The Perrysburg Heights Community Association will receive financial support from Perrysburg Township trustees this year, but neighborhood residents are concerned that a proposed zoning change will undermine efforts to strengthen the community.
The township trustees voted last week to give $3,000 to the community association. The group oversees a community center on Jefferson Street in Perrysburg Heights, east of State Rt. 25 and north of Roachton Road.
"We gave at a level where we felt we had given to similar organizations in the past," said Craig LaHote, chairman of the township trustees.
Mr. LaHote said the trustees received about two dozen letters supporting the Perrysburg Heights Community Association, as well as a few comments from residents who feel the trustees should not give money to a group that focuses on just one neighborhood.
The community center offers programs managed by the YMCA of Greater Toledo, including after-school tutoring sessions for area youth. The center is open to everyone, and the trustees urged the Perrysburg Heights Community Association to do a better job of publicizing its programs to people all over the area.
Representatives of the association asked trustees last month for a $9,000 donation to cover the annual costs of utilities at the community center. Fred Moor, executive director of the association, said the group is grateful for the donation the trustees agreed to make.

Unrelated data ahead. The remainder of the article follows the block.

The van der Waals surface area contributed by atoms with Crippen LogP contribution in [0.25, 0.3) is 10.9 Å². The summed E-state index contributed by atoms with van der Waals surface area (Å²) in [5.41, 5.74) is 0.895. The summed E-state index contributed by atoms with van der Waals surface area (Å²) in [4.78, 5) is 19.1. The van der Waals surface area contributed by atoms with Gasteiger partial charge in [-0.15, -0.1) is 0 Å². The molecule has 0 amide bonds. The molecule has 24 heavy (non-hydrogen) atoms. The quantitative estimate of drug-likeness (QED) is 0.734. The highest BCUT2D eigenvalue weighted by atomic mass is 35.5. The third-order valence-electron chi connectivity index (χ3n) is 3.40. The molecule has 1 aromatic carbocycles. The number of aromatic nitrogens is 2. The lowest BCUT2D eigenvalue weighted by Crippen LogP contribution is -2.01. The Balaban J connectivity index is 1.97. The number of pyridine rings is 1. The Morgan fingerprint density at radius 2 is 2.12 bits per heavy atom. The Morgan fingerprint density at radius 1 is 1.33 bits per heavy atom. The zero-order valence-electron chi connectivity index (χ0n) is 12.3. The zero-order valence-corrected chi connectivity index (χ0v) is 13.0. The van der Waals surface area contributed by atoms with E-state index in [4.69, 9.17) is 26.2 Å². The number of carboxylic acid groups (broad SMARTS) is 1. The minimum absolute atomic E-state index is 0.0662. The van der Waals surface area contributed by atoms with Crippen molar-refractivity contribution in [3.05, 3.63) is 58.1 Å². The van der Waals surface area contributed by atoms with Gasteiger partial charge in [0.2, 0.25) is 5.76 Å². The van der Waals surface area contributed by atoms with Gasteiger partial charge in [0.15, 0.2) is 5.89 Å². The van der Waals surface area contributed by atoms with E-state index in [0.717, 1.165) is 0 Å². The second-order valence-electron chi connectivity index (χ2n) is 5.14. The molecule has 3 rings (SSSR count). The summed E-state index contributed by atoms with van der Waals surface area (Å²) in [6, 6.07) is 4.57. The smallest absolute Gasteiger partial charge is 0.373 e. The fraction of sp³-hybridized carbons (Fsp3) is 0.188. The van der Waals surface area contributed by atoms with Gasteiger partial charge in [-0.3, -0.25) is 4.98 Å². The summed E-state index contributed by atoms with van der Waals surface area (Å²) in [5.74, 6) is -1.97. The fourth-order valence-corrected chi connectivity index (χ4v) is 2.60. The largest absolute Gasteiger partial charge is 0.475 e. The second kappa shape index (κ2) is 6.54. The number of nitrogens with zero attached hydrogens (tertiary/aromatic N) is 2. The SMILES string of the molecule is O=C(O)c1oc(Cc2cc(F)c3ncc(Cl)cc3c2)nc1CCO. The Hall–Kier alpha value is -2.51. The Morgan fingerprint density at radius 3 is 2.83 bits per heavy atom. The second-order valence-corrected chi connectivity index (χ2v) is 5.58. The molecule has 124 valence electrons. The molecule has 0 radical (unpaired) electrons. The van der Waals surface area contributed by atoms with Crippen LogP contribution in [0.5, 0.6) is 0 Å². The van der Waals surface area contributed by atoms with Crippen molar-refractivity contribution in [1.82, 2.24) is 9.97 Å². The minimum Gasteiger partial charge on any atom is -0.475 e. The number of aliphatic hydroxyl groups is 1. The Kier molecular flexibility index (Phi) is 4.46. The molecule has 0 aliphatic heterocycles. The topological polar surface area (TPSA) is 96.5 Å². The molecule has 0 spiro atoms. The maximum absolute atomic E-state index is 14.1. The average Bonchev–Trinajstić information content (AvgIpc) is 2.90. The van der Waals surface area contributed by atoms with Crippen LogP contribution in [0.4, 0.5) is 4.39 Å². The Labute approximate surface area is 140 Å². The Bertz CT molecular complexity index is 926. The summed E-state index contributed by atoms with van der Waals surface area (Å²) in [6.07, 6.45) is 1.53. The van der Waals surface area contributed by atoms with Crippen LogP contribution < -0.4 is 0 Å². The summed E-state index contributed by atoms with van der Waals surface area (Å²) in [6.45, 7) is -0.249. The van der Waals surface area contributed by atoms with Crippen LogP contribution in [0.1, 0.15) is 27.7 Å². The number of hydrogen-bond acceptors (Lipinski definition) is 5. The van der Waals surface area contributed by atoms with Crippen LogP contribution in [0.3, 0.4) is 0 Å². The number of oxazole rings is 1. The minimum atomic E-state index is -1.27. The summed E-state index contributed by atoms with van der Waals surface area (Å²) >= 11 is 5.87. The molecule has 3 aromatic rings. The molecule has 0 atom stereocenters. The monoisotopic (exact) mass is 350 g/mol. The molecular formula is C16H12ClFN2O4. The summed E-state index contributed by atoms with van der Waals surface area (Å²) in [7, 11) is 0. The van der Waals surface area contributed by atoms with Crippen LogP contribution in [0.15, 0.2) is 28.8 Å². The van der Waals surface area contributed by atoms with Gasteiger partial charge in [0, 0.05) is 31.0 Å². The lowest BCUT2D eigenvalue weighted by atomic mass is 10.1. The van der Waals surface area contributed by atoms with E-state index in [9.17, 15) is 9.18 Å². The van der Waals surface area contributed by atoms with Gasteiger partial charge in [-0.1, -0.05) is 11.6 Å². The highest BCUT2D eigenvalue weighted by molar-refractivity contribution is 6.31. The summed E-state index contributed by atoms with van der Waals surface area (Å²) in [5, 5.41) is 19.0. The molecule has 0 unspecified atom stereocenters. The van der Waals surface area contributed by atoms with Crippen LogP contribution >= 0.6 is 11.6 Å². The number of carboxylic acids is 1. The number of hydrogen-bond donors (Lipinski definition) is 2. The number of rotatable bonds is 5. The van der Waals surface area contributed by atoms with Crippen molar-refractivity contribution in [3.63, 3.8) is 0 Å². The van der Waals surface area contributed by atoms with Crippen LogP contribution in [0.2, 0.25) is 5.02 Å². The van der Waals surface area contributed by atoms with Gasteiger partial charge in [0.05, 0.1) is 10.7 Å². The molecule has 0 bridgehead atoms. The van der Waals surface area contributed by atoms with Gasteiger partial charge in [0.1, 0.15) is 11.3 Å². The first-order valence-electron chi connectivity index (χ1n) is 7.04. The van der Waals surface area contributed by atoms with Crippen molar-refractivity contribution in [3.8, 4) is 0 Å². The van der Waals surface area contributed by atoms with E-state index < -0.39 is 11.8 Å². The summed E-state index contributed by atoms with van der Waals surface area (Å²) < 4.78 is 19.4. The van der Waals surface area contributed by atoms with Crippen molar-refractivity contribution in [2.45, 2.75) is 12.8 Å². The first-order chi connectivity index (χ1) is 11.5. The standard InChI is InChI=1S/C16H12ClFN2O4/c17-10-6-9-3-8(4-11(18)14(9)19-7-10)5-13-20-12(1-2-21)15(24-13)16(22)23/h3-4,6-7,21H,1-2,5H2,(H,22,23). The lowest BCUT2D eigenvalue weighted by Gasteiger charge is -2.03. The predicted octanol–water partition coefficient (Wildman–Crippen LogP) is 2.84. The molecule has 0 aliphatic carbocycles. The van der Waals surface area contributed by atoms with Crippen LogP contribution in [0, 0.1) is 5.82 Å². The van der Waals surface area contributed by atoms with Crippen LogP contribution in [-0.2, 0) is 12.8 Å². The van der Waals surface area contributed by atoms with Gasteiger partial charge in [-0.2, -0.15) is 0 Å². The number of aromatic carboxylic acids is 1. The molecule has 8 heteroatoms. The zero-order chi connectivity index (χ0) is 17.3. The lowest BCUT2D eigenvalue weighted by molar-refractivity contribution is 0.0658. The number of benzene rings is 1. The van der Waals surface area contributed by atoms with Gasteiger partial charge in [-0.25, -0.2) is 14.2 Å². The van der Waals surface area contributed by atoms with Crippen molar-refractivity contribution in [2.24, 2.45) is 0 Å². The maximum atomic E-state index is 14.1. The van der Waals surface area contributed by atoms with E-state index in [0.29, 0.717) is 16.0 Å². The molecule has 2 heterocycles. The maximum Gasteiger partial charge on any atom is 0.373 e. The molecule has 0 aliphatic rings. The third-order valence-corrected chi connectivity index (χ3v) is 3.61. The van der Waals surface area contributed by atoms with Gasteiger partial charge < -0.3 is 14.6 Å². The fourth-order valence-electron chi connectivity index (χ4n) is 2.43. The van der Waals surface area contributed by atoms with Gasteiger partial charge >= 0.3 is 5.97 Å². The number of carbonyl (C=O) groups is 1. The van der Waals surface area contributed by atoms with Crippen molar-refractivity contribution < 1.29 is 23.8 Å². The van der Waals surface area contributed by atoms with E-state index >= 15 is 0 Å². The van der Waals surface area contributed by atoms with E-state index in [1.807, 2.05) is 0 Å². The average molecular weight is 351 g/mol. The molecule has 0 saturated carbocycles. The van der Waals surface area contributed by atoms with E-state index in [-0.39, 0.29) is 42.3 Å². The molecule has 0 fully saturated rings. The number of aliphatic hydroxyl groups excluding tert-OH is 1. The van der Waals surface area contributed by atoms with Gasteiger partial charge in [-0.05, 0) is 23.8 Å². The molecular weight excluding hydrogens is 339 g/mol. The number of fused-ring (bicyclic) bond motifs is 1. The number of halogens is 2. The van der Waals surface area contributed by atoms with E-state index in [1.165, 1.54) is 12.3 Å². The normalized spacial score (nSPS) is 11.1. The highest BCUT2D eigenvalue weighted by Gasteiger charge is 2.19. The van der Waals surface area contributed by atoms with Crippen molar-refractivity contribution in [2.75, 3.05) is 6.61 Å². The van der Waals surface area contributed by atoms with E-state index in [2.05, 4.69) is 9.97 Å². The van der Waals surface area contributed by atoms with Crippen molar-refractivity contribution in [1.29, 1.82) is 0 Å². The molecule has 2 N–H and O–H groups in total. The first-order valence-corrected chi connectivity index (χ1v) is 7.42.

"We appreciate anything we can get," he said. "It's been hard for us to come up with all the funds for the expenses we have to meet."
Mr. Moor said the association is planning a golf outing fund-raiser for the fall to collect funds for community center costs.
However, Mr. Moor and other Perrysburg Heights supporters are worried that despite the association's efforts, the neighborhood could be eroded by a zoning change up for a vote by Perrysburg City Council on June 7.
The zoning change would allow a business park to be built along the south side of Roachton Road near Perrysburg Heights. Dozens of residents have attended council meetings in the past few months to object to the development, saying that housing is needed along both sides of Roachton to protect the residential character of Perrysburg Heights.
Developers of the site have offered a compromise to residents by agreeing to provide landscaped open space along Roachton. Residents oppose the revised plan, which includes housing on another portion of the 100-acre development site.
"The Heights community definitely needs that residential buffer on Roachton," Mr. Moor said. "We feel very strongly about that."